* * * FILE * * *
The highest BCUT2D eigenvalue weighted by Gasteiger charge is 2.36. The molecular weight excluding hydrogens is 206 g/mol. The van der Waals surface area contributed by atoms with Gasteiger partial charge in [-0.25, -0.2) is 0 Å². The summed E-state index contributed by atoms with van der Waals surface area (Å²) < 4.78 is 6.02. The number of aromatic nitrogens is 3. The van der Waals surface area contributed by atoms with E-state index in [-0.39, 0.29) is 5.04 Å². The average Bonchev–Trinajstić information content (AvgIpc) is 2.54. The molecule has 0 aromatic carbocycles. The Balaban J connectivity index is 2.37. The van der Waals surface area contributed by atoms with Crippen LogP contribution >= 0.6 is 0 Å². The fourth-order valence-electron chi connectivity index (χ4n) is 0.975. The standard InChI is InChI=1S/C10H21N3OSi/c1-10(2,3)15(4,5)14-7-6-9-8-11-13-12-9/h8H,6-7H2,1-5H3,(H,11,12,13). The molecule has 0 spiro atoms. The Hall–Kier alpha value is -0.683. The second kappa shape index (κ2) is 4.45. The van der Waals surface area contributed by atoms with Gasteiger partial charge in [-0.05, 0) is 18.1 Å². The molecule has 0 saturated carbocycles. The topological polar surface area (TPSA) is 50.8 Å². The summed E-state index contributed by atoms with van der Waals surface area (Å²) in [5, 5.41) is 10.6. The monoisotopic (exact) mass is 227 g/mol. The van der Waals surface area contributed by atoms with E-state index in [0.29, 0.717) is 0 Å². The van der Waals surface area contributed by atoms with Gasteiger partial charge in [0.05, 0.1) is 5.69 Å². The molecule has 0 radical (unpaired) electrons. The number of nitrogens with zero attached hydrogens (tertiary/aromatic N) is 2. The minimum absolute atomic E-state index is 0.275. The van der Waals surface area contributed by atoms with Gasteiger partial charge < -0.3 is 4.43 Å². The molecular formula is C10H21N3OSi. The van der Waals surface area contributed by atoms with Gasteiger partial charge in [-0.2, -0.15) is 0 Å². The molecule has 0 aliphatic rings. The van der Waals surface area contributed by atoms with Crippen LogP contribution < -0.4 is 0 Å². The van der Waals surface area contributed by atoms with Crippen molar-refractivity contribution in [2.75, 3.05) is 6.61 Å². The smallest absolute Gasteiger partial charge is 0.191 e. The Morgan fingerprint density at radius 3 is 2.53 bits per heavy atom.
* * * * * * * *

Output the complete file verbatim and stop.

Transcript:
The highest BCUT2D eigenvalue weighted by Gasteiger charge is 2.36. The molecular weight excluding hydrogens is 206 g/mol. The van der Waals surface area contributed by atoms with Gasteiger partial charge in [-0.25, -0.2) is 0 Å². The summed E-state index contributed by atoms with van der Waals surface area (Å²) < 4.78 is 6.02. The number of aromatic nitrogens is 3. The van der Waals surface area contributed by atoms with E-state index in [-0.39, 0.29) is 5.04 Å². The average Bonchev–Trinajstić information content (AvgIpc) is 2.54. The molecule has 0 aromatic carbocycles. The Balaban J connectivity index is 2.37. The van der Waals surface area contributed by atoms with Crippen LogP contribution >= 0.6 is 0 Å². The fourth-order valence-electron chi connectivity index (χ4n) is 0.975. The standard InChI is InChI=1S/C10H21N3OSi/c1-10(2,3)15(4,5)14-7-6-9-8-11-13-12-9/h8H,6-7H2,1-5H3,(H,11,12,13). The molecule has 0 spiro atoms. The Hall–Kier alpha value is -0.683. The second kappa shape index (κ2) is 4.45. The van der Waals surface area contributed by atoms with Gasteiger partial charge in [-0.05, 0) is 18.1 Å². The molecule has 0 saturated carbocycles. The topological polar surface area (TPSA) is 50.8 Å². The summed E-state index contributed by atoms with van der Waals surface area (Å²) in [5, 5.41) is 10.6. The monoisotopic (exact) mass is 227 g/mol. The van der Waals surface area contributed by atoms with E-state index in [0.29, 0.717) is 0 Å². The van der Waals surface area contributed by atoms with Gasteiger partial charge in [0.05, 0.1) is 5.69 Å². The molecule has 0 radical (unpaired) electrons. The number of nitrogens with zero attached hydrogens (tertiary/aromatic N) is 2. The minimum absolute atomic E-state index is 0.275. The van der Waals surface area contributed by atoms with Gasteiger partial charge < -0.3 is 4.43 Å². The molecular formula is C10H21N3OSi. The van der Waals surface area contributed by atoms with Gasteiger partial charge in [-0.2, -0.15) is 0 Å². The molecule has 0 aliphatic rings. The van der Waals surface area contributed by atoms with Crippen LogP contribution < -0.4 is 0 Å². The van der Waals surface area contributed by atoms with Crippen molar-refractivity contribution in [2.75, 3.05) is 6.61 Å². The smallest absolute Gasteiger partial charge is 0.191 e. The Morgan fingerprint density at radius 3 is 2.53 bits per heavy atom.